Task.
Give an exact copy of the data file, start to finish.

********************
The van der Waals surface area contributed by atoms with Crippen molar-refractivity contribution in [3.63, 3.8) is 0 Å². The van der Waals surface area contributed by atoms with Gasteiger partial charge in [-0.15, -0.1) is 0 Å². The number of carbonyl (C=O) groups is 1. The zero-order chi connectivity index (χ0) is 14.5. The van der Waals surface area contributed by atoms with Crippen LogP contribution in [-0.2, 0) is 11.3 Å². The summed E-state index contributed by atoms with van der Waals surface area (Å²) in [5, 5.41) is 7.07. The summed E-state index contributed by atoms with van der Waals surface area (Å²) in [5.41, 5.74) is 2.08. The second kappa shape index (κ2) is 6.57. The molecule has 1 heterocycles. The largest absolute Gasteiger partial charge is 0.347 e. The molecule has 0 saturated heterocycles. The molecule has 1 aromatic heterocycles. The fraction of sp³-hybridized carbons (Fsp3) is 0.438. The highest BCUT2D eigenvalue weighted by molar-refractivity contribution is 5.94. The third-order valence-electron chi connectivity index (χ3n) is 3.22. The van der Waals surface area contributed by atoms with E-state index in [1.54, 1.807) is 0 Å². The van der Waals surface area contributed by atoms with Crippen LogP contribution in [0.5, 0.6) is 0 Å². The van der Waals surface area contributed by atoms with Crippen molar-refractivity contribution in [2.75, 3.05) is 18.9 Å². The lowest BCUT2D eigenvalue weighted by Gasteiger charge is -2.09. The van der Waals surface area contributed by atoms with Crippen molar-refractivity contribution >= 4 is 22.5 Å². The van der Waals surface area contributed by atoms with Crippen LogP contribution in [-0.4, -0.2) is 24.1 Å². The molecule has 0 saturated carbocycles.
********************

The van der Waals surface area contributed by atoms with Crippen molar-refractivity contribution in [3.63, 3.8) is 0 Å². The van der Waals surface area contributed by atoms with Gasteiger partial charge in [-0.15, -0.1) is 0 Å². The number of carbonyl (C=O) groups is 1. The zero-order chi connectivity index (χ0) is 14.5. The van der Waals surface area contributed by atoms with Crippen LogP contribution in [-0.2, 0) is 11.3 Å². The summed E-state index contributed by atoms with van der Waals surface area (Å²) in [5, 5.41) is 7.07. The summed E-state index contributed by atoms with van der Waals surface area (Å²) in [5.41, 5.74) is 2.08. The second kappa shape index (κ2) is 6.57. The molecule has 1 heterocycles. The largest absolute Gasteiger partial charge is 0.347 e. The molecule has 0 saturated heterocycles. The molecule has 1 aromatic heterocycles. The fraction of sp³-hybridized carbons (Fsp3) is 0.438. The highest BCUT2D eigenvalue weighted by molar-refractivity contribution is 5.94. The third-order valence-electron chi connectivity index (χ3n) is 3.22. The van der Waals surface area contributed by atoms with E-state index in [1.54, 1.807) is 0 Å². The van der Waals surface area contributed by atoms with Crippen LogP contribution in [0.5, 0.6) is 0 Å². The van der Waals surface area contributed by atoms with Crippen molar-refractivity contribution in [2.75, 3.05) is 18.9 Å². The lowest BCUT2D eigenvalue weighted by Gasteiger charge is -2.09. The van der Waals surface area contributed by atoms with Crippen molar-refractivity contribution >= 4 is 22.5 Å². The van der Waals surface area contributed by atoms with Crippen LogP contribution in [-0.4, -0.2) is 24.1 Å². The molecule has 0 saturated carbocycles.